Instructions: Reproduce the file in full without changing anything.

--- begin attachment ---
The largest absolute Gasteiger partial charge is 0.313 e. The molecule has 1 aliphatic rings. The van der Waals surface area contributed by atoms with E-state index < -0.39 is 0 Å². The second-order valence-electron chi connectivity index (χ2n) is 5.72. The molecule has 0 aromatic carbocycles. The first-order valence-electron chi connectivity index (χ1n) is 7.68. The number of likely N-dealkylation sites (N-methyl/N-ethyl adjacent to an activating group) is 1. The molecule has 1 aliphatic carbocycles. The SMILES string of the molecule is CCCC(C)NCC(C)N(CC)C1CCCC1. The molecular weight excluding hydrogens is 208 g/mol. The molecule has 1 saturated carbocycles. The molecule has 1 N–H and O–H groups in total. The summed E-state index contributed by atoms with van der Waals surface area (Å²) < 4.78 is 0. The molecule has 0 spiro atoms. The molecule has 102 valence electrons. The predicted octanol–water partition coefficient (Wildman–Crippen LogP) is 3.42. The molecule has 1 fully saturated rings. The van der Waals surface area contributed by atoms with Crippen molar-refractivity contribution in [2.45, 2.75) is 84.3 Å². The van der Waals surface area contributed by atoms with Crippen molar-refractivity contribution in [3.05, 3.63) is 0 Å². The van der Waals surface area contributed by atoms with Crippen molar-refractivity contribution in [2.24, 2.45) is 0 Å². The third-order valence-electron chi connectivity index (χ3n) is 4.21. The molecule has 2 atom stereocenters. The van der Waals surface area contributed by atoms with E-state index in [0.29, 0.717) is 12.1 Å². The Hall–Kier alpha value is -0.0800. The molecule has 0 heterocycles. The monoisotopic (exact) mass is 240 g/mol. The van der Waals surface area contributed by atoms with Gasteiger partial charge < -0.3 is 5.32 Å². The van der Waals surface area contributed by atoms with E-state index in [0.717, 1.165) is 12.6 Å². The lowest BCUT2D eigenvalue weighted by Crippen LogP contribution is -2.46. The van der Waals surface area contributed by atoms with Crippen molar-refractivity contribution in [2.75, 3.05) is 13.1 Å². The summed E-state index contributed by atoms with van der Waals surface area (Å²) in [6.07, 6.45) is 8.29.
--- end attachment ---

The largest absolute Gasteiger partial charge is 0.313 e. The molecule has 1 aliphatic rings. The van der Waals surface area contributed by atoms with E-state index < -0.39 is 0 Å². The second-order valence-electron chi connectivity index (χ2n) is 5.72. The molecule has 0 aromatic carbocycles. The first-order valence-electron chi connectivity index (χ1n) is 7.68. The number of likely N-dealkylation sites (N-methyl/N-ethyl adjacent to an activating group) is 1. The molecule has 1 aliphatic carbocycles. The SMILES string of the molecule is CCCC(C)NCC(C)N(CC)C1CCCC1. The molecular weight excluding hydrogens is 208 g/mol. The molecule has 1 saturated carbocycles. The molecule has 1 N–H and O–H groups in total. The summed E-state index contributed by atoms with van der Waals surface area (Å²) < 4.78 is 0. The molecule has 0 spiro atoms. The molecule has 102 valence electrons. The predicted octanol–water partition coefficient (Wildman–Crippen LogP) is 3.42. The molecule has 1 fully saturated rings. The van der Waals surface area contributed by atoms with Crippen molar-refractivity contribution in [2.45, 2.75) is 84.3 Å². The van der Waals surface area contributed by atoms with Crippen molar-refractivity contribution in [3.05, 3.63) is 0 Å². The van der Waals surface area contributed by atoms with Crippen molar-refractivity contribution in [2.24, 2.45) is 0 Å². The third-order valence-electron chi connectivity index (χ3n) is 4.21. The molecule has 2 atom stereocenters. The van der Waals surface area contributed by atoms with E-state index in [0.29, 0.717) is 12.1 Å². The Hall–Kier alpha value is -0.0800. The molecule has 0 heterocycles. The monoisotopic (exact) mass is 240 g/mol. The van der Waals surface area contributed by atoms with Gasteiger partial charge < -0.3 is 5.32 Å². The van der Waals surface area contributed by atoms with E-state index in [0.717, 1.165) is 12.6 Å². The lowest BCUT2D eigenvalue weighted by Crippen LogP contribution is -2.46. The van der Waals surface area contributed by atoms with Crippen molar-refractivity contribution in [2.75, 3.05) is 13.1 Å². The summed E-state index contributed by atoms with van der Waals surface area (Å²) in [6.07, 6.45) is 8.29.